Japan Geoscience Union Meeting 2015

Presentation information


Symbol A (Atmospheric and Hydrospheric Sciences) » A-HW Hydrology & Water Environment

[A-HW27] Water and material transport and cycle in watersheds: from headwater to coastal area

Sun. May 24, 2015 11:00 AM - 12:45 PM 301B (3F)

Convener:*Shinji Nakaya(Department of Civil Engineering, Faculty of Engineering, Shinshu University), Mitsuyo Saito(Graduate School of Environmental and Life Science, Okayama University), Shin-ichi Onodera(Graduate School of Integrated and Arts Sciences, Hiroshima University), Kazuhisa Chikita(Department of Natural History Sciences, Faculty of Science, Hokkaido University), Tomohisa Irino(Faculty of Environmental Earth Science, Hokkaido University), Masahiro Kobayashi(Forestry and Forest Products Research Institute), Seiko Yoshikawa(Narional Institute for Agro-Environmental Sciences), Noboru Okuda(Research Institute for Humanity and Nature), Chair:Noboru Okuda(Research Institute for Humanity and Nature)

12:00 PM - 12:15 PM

[AHW27-12] Simple method to estimate pollution loads from non-point sources and its applicability

*Seiko YOSHIKAWA1, Hidetoshi MOCHIZUKI2, Hidehiro TAKAHASHI2 (1.National Institute for Agro-environmental Sciences, 2.NARO Western Region Agricultural Research Center)

Keywords:landuse, non-point source, pollution loads, groundwater, river water

Radical nitrogen has been increasing mainly by nitrogen fixation under the manufacturing of chemical fertilizers. This has resulted in increasing water pollution, eutrophication, and greenhouse gas emissions. Nutrient loads to the environment from non-point sources are difficult to quantify, although those from point sources are almost all regulated in Japan. The aim of this study was to propose a simple method to estimate pollution load (especially N load) units of river water and groundwater for each land use, and to verify its applicability.
The study area consisted of 26 watersheds (1,342 km2) covering 72% of Kagawa Prefecture in Japan. We estimated NO3-N concentration factors in groundwater for upland fields, paddy fields, forests and urban landuse types by performance of a multiple regression analysis of the watershed-mean groundwater NO3-N concentrations and the landuse ratios in each of the 26 watersheds. The results showed that the NO3-N concentration factor, which was gained as the partial regression coefficient for the multiple regression analysis, in groundwater was 15.2 mg L-1, 10.3 mg L-1, 2.3 mg L-1, and 2.5 mg L-1 for the upland fields, paddy field, forests, and urban landuse types, respectively. N pollution loads runoff for river water and groundwater were calculated by multiplying total-N concentration factors for river water by river flow rate, and by multiplying NO3-N concentration factors for groundwater by groundwater flow rate. The total N pollution loads runoff were 26.6 kg ha-1 y-1, 12.6 kg ha-1 y-1, 2.8 kg ha-1 y-1, and 8.8 kg ha-1 y-1, for upland fields, paddy fields, forests, and urban areas, respectively.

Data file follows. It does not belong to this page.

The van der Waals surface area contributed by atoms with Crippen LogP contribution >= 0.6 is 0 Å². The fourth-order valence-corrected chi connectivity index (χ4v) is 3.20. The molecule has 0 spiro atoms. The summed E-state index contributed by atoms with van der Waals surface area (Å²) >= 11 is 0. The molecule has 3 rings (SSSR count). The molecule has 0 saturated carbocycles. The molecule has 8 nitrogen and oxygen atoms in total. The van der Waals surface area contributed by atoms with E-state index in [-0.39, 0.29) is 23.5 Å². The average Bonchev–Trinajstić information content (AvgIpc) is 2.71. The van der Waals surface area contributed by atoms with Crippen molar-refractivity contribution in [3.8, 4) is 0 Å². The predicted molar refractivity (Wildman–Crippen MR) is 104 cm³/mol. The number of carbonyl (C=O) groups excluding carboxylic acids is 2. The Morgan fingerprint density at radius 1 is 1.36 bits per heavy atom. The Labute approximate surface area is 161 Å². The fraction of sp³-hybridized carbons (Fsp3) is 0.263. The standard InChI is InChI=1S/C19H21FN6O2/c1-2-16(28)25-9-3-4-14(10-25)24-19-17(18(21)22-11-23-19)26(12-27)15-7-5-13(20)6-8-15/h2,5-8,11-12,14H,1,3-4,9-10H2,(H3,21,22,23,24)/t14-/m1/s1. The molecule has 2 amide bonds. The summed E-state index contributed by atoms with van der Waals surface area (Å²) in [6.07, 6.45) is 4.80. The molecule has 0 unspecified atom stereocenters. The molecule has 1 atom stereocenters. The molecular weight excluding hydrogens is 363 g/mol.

Applicability was investigated for one river watershed, where spring water quality was measured in the periods 1994-1995 and 2007-2008. NO3-N concentration increased with stream downward in 1994-1995, however, the tendency diminished in 2007-2008. River T-N concentrations were 2.5 mg L-1 and 2.4 mg L-1, and groundwater NO3-N concentrations near the coast were about 8 mg L-1 and 6 mg L-1 for the two periods, respectively. On the other hand, cropland ratios were 23.8% and 21.4%, and surplus-N from croplands (applied-N - absorbed-N by crops) was calculated as 31.1 kg ha-1 and 27.2 kg ha-1 from cropland, and surplus-N from the whole watershed was 43.2 kg ha-1 and 39.7 kg ha-1 for the 2 periods, respectively. The arrival of N loads to the sea by river and groundwater was calculated to be 51% and 48% of the whole surplus-N in the watershed for the 2 periods, respectively. These results are in line with other reports in which pollution load arrival is about half or below half of the pollution load generated.